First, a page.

The one or two Sundays between Christmas Day and Epiphany are sometimes called Christmastide. We’re currently in the midst of Christmastide. Which means the Christmas party’s still going.
Joy to the World! The Lord has Come! Let earth receive her king!
The cycle of Advent-Christmas-Epiphany is sometimes referred to as the cycle of light. These seasons go together.
In Advent, we wait in hopeful anticipation and expectation for the coming of Christ. At Christmas, we rejoice and celebrate his arrival. During Epiphany, we manifest the good news to the world that a new day has dawned because of Christ.
As the late theologian Robert Webber explained, “God has come. The promise of old that the world will be rescued from the tyranny of evil has now been made real” (Ancient-Future Time, 36).
These three seasons together — this cycle of light — invites us to an incarnational spirituality of living and loving in the way of Jesus. Even as the light of Christ shattered the darkness and the darkness cannot and will not ever overcome it, so we too are called to be lights to a world desperately in need of hope and healing.
The prayer for this past Sunday — the First Sunday After Christmas — in the Book of Common Prayer captures the spirituality of the season well:
Almighty God, you have poured upon us the new light of your incarnate Word: Grant that this light, enkindled in our hearts, may shine forth in our lives; through Jesus Christ our Lord, who lives and reigns with you, in the unity of the Holy Spirit, one God, now and for ever. Amen.Book of Common Prayer
I need this reminder and encouragement. Especially during wintery days that can be cold and grey after the stress, hustle, and bustle of the holiday season. I also need to be reminded that there’s another way to live than succumbing to the relentless pace of the world — rushing from this and that, and from one holiday to another.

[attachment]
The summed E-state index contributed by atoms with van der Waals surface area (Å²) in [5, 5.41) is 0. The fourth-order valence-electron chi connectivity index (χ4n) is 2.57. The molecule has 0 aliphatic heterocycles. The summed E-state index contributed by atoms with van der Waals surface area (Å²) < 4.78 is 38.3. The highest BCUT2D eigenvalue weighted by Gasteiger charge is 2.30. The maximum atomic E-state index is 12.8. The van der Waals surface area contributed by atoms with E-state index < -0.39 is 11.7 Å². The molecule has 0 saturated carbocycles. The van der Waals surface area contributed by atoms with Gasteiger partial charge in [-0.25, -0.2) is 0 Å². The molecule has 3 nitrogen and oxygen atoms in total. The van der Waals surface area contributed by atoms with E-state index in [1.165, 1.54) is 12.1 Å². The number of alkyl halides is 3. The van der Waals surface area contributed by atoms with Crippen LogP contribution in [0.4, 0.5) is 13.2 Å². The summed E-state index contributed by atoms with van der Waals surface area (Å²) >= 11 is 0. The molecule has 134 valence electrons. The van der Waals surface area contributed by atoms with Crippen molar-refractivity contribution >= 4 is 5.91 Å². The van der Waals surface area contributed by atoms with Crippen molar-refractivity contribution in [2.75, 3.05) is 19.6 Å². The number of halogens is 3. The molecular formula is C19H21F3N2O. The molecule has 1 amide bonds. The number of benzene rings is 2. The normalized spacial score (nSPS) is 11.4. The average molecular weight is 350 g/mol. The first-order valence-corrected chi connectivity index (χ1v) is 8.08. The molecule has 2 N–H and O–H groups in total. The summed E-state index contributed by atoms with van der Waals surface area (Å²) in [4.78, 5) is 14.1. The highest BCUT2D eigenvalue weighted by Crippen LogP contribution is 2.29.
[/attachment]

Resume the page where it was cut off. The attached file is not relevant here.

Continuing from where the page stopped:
Christian-year spirituality helps me do that. It provides a counter-narrative and alternative way of being in the world. It challenges me to remember that I’m not the center of things. That, rather, I’m a very minor character in a much larger plot. Nevertheless, I still have a vital role to play as an agent and ambassador of Jesus’s kingdom vision of love, joy, and peace, mercy and compassion, justice and inclusivity in my various spheres of influence.
Living into the spirituality of Christmastide points me beyond the Christmas season to how I order my life and live throughout the entire year. After his transformation in Dickens’s A Christmas Carole, Scrooge promises to “honor Christmas in my heart, and try to keep it all the year.”
Christmastide extends the celebration and joy of Christ coming into the world and invites us to do the same — to honor Christmas in our hearts and try to keep it all the year. I don’t know about you, but I need to do that more and more.
Merry Christmas and Happy New Year! May your life be filled with abundant joy, peace, and blessings in the coming year!